The Suzuki Triangle is an aspect unique to the Suzuki philosophy of teaching. The parent, teacher, and child (Three sides of the triangle) all work together as a team to achieve learning both in lessons, and in daily practice at home. This is quite different from other private lessons taught by a non-suzuki-trained teacher.
Q: Who is Shinichi Suzuki? A: The man who came up with this philosophy of teaching that has made a huge impact on generations of families. Read more here.
Expectations for the Teacher
- Provide a creative teaching environment that motivates both the student and parent to do their best.
- Approach lessons with a positive encouraging attitude.
- Provide clear instructions and assignments in a format that will promote successful completion at home.
- Teach student and parent how to produce a strong beautiful tone while maintaining good posture.
- Incorporate both a long term goal for the child, as well as be aware of what the child and parent can do now to support that future.
- Assist in communication between the parent and student.
- Provide support, assistance, and information in many formats.
- Use repertoire that the student and parent already know well to introduce new skills and techniques.
- Provide many examples of creative ways for the parent and child to practice.
- Inspire a love of learning and a love of making music.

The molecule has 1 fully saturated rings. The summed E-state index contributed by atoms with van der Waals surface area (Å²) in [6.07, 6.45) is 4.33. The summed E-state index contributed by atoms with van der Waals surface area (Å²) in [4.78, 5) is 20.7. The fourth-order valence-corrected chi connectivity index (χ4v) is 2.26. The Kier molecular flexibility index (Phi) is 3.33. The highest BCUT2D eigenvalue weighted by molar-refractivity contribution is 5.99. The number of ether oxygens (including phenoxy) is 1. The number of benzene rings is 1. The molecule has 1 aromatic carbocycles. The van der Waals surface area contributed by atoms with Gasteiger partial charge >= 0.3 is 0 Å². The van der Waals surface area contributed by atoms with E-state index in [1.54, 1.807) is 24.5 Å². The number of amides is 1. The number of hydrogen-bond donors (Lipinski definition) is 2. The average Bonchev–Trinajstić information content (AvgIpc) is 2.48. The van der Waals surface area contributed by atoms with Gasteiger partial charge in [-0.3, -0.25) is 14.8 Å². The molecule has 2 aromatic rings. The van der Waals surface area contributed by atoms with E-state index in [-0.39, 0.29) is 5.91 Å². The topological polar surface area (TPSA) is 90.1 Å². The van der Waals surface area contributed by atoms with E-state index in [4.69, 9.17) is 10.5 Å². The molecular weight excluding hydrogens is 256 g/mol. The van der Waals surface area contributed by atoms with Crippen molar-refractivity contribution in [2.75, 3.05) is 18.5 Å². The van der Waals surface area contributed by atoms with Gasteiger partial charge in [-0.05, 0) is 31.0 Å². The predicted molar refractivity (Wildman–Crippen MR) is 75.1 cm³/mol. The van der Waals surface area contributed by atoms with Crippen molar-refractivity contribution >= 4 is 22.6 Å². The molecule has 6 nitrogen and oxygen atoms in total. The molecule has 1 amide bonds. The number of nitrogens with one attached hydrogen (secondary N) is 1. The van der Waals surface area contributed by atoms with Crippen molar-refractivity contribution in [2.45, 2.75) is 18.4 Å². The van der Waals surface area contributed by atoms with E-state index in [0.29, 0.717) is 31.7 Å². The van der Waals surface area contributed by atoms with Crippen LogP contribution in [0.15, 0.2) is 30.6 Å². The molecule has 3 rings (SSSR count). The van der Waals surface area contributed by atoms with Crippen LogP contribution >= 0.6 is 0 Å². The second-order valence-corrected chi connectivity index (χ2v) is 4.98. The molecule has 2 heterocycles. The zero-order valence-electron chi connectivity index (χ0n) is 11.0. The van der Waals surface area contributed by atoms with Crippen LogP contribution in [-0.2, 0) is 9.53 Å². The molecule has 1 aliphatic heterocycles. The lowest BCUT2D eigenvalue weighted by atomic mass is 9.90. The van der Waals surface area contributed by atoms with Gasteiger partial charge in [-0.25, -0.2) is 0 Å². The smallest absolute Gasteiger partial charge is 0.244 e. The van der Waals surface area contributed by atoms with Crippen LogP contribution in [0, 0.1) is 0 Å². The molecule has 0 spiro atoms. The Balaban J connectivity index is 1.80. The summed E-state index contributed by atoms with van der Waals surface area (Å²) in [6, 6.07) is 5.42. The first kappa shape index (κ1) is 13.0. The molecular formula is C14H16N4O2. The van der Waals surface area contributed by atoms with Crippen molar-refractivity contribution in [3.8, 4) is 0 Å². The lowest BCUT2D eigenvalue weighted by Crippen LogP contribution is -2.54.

Expectations for the Student
- Attend lessons with a positive attitude and a desire to participate.
- Practice the material assigned.
- Ask questions to clarify anything that is unclear
- Practice daily and work respectfully with the parent like you would your own teacher.
- Listen to the recordings daily, even if there is no time to practice.
Expectations for the Parent
- Attend lessons, take detailed notes, and make sure students listen to their recordings daily.
- Assist in daily practice, following trough on what the teacher has assigned in private and group lessons
- Feel free to ask questions for clarification.
- Encourage and support your child's efforts in a positive atmosphere. This includes trying to keep distractions to a minimum during practice, and celebrating the progress being made.
- Creativity in how to spark the child's imagination for repetitions.
- Review the familiar repertoire in every practice session so that it becomes easy and musical and provides the foundation for skills building off of the review piece techniques.